What is strategic investing, and how does it differ from tactical investing?
Strategic investing is investing for long-term needs. It looks at the world in terms of structures and institutions, and invests in those areas that respect property rights, the rule of law, and that allow capital to flow freely. It understands that small companies, troubled companies, and junior claims on cash flow are more risky, and so their returns are more volatile. But if the investor is able to wait long enough—sometimes decades—that volatility can turn into higher returns.
Strategic investing works, but only if the investor lets it work.
Tactical investing looks at things here-and-now and switches readily between companies, sectors, styles, and asset classes. It examines the current circumstances and situations as dispassionately as possible to choose which road to follow. Sometimes the well-travelled road is the best choice; sometimes a narrow, rocky path will be better. Tactical investors don’t care. Cash, bonds, real-estate, and stocks are all tools used to achieve higher returns.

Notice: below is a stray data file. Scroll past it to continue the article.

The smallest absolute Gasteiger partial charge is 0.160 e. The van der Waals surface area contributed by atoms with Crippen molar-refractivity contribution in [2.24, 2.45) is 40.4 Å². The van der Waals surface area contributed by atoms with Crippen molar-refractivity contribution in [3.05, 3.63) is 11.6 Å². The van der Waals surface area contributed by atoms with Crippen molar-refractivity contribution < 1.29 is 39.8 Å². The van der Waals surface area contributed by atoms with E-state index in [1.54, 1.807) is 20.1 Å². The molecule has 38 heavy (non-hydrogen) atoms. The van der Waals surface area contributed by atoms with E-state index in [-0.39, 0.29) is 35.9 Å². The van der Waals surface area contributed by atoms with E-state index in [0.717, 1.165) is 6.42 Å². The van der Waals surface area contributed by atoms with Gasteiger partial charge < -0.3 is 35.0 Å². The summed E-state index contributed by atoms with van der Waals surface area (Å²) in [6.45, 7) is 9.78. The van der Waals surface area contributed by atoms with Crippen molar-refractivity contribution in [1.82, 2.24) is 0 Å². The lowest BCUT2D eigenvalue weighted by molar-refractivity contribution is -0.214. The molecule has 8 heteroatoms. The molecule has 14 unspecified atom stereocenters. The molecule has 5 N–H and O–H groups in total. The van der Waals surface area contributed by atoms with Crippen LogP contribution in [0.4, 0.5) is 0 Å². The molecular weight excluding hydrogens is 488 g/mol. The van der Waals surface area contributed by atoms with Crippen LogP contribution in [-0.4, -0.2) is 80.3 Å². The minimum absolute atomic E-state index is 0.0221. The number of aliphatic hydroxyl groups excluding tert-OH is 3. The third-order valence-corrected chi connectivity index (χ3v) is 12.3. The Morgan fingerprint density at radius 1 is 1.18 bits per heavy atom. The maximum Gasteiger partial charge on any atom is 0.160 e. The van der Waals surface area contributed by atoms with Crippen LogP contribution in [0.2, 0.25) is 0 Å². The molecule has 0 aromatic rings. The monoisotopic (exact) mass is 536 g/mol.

Tactical investing also works, but only if the investor makes it work.
Both approaches have their strengths and weaknesses. Tactical investing tends to be expensive. Strategic investors need to be patient. Tactical investing necessitates volatile activity. Strategic investing focuses on volatile markets.
Whether an investor wants to be tactical or strategic is both a matter of taste and resources. An investor who wants to be strategic but doesn’t have the time or perseverance to wait through the dark periods shouldn’t choose that route. Conversely, an investor who wants to minimize costs—research, transactions, custodial fees—shouldn’t try to be tactical.
An investment approach needs to fit an investor’s mindset and resources like a hand in a glove. And a glove that doesn’t fit is best set aside.
Douglas R. Tengdin, CFA
Chief Investment Officer
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